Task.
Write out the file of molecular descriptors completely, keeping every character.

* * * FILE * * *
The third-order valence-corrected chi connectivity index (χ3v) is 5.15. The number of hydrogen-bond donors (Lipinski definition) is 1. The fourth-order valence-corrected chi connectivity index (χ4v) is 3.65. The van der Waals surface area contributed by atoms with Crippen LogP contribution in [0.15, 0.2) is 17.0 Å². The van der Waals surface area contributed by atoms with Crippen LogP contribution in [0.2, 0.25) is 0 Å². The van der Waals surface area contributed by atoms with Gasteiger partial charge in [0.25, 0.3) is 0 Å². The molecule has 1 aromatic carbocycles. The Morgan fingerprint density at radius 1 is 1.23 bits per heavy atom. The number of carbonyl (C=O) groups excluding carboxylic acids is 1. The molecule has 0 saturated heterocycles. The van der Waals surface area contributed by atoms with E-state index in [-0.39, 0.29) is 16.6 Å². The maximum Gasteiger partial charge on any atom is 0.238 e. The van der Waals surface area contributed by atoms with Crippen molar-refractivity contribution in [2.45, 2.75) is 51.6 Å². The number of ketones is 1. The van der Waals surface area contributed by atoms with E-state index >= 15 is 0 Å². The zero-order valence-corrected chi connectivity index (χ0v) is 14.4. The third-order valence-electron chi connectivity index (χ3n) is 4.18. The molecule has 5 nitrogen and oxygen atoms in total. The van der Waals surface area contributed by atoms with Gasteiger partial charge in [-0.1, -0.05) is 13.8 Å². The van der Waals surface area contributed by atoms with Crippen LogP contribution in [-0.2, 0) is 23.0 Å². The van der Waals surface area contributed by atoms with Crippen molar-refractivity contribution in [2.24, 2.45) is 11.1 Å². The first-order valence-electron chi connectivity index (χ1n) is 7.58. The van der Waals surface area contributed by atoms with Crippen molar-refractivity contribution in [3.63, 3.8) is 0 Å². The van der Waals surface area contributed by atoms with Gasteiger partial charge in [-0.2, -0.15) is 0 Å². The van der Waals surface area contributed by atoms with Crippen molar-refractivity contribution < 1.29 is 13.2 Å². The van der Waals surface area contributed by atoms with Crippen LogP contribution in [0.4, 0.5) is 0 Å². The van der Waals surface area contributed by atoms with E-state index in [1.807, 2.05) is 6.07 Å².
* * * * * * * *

The third-order valence-corrected chi connectivity index (χ3v) is 5.15. The number of hydrogen-bond donors (Lipinski definition) is 1. The fourth-order valence-corrected chi connectivity index (χ4v) is 3.65. The van der Waals surface area contributed by atoms with Crippen LogP contribution in [0.15, 0.2) is 17.0 Å². The van der Waals surface area contributed by atoms with Crippen LogP contribution in [0.2, 0.25) is 0 Å². The van der Waals surface area contributed by atoms with Gasteiger partial charge in [0.25, 0.3) is 0 Å². The molecule has 1 aromatic carbocycles. The Morgan fingerprint density at radius 1 is 1.23 bits per heavy atom. The number of carbonyl (C=O) groups excluding carboxylic acids is 1. The molecule has 0 saturated heterocycles. The van der Waals surface area contributed by atoms with E-state index in [-0.39, 0.29) is 16.6 Å². The maximum Gasteiger partial charge on any atom is 0.238 e. The van der Waals surface area contributed by atoms with Crippen molar-refractivity contribution in [2.45, 2.75) is 51.6 Å². The number of ketones is 1. The van der Waals surface area contributed by atoms with E-state index >= 15 is 0 Å². The zero-order valence-corrected chi connectivity index (χ0v) is 14.4. The third-order valence-electron chi connectivity index (χ3n) is 4.18. The molecule has 5 nitrogen and oxygen atoms in total. The van der Waals surface area contributed by atoms with Gasteiger partial charge in [-0.1, -0.05) is 13.8 Å². The van der Waals surface area contributed by atoms with Crippen LogP contribution in [-0.2, 0) is 23.0 Å². The van der Waals surface area contributed by atoms with Crippen molar-refractivity contribution in [2.24, 2.45) is 11.1 Å². The first-order valence-electron chi connectivity index (χ1n) is 7.58. The van der Waals surface area contributed by atoms with Crippen molar-refractivity contribution in [3.63, 3.8) is 0 Å². The van der Waals surface area contributed by atoms with Gasteiger partial charge in [-0.2, -0.15) is 0 Å². The van der Waals surface area contributed by atoms with Crippen molar-refractivity contribution < 1.29 is 13.2 Å². The van der Waals surface area contributed by atoms with Crippen LogP contribution in [0.4, 0.5) is 0 Å². The van der Waals surface area contributed by atoms with E-state index in [1.807, 2.05) is 6.07 Å².